I "Perhaps her poor sick husband man tlie
- of anxiety and alarm, meanwhile."
I "Well, put on your bonnet wife. You can!
! speak German. I should leel easier, I con
j fess if 1 knew more about this matter, and
I will go to Iter residence."
J Tlie wife hastily made ready. They had
I to go to a dirty narrow court, people by the
! lowes' Irish. When they arrived anuinquir
j ed for the man, ttiey were shown into a ties
! tilute room, without fire or light, at the door
j of which they hail knocked, but received no
answer. When they approached the bej, a
man spoke as il just awaking, and said in
German :
"Olga, have you come ? lam so cold, and I
have been dying for a drink of water. 1
could not reach my medicine, Olga, and it is
long past the hour. But, poor wife, you
have gone through muoh, no doubt—and
have they paid you ?"
The magisiiate sont the officious neighbots
for fire and light, while his wife gradual
ly broke the news to the husband, lor he ;
had not heard of his wife's arrest. The
neighbors were afraid to tell it to a man so ill. |
He was lying, wasted by a low fever, al- j
most to a skeleton. He seemed horror stric
ken at the idea of his wife'e disgrace, and
turning nway Irom the lady, he wept bitterly. J
From ejaculations, and fragmentary senten- I
ces, she gathered that he belonged to a noble 1
lamily in some little German principality, j
and had been obliged, on account ofaymp*- j
thy with Hungary,tolly with hia wife. T.tey ,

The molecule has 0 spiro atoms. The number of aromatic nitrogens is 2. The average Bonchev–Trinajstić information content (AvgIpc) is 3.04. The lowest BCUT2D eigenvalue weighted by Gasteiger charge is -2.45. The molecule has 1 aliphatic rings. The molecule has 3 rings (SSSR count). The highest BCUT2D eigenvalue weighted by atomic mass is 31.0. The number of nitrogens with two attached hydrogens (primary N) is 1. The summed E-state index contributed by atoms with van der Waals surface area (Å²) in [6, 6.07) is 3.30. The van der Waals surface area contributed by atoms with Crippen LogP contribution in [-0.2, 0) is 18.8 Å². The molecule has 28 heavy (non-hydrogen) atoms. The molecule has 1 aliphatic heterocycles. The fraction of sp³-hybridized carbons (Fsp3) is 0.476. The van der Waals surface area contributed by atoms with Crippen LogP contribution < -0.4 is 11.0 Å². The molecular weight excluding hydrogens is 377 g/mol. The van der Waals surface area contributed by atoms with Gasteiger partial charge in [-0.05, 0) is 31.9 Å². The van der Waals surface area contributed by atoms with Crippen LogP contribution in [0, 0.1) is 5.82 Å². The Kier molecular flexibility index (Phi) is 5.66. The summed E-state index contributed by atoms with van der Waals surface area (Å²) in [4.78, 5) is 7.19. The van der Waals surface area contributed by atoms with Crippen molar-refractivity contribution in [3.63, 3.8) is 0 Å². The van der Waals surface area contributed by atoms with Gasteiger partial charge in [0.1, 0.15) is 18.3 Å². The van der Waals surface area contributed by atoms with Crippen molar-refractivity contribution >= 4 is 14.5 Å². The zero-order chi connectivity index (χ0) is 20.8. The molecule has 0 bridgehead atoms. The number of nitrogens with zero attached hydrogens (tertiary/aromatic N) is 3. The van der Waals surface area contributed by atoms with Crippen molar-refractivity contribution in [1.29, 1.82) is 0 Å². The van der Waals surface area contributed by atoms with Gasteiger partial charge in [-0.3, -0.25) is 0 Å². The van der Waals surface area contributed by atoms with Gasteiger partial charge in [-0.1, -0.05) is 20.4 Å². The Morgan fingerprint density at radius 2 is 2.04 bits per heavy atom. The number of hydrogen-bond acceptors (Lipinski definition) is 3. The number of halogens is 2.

|id expended all their means before they
Troth and RUflit — Rod and oor Country.
had been able to get any employment, and |
aince the failure ol her husband's health, the |
poor wife struggled to support them both I
with her needle. He turned to his visiters
again to explain about the counterfeits. He
said the neighborhood and market people
gave his wile bad money repeatedly, thinking
shrewdly that she, being a foreigner, would
not be likely to know the true coin well.
When she ignorenily tried lo buy things with j
this bad money, she was harshly treated.
Therefore, wtien she had another gold dollar
given to her, he supposed she had shown it
to her neighbors to ask if it were good, and
had not been able lo rneke liersell understood
by tliern. He had not seen her since she
left him to tako home some shirts to Mr. B.'s J
j furnishing siorc.
The magistrate perceived that these people
were innocent, and went nt once to obtain j
the woman's release, while his wife stayed
and busied herself in procuring comforts lor
the destitute invalid, without.consulting him
utullabout it, fur she saw ll.ut his proud
spirit rebelled against receiving as charity
even the means, of prolonging life.
It was not long bulor.t heniusbund returned, 1
And never was there u sadder or tender me*- |
j ting than between the sick man and his lib- ,
crated wife.
Although medical attendance was pro
cnroil unit every comtoit placed before him,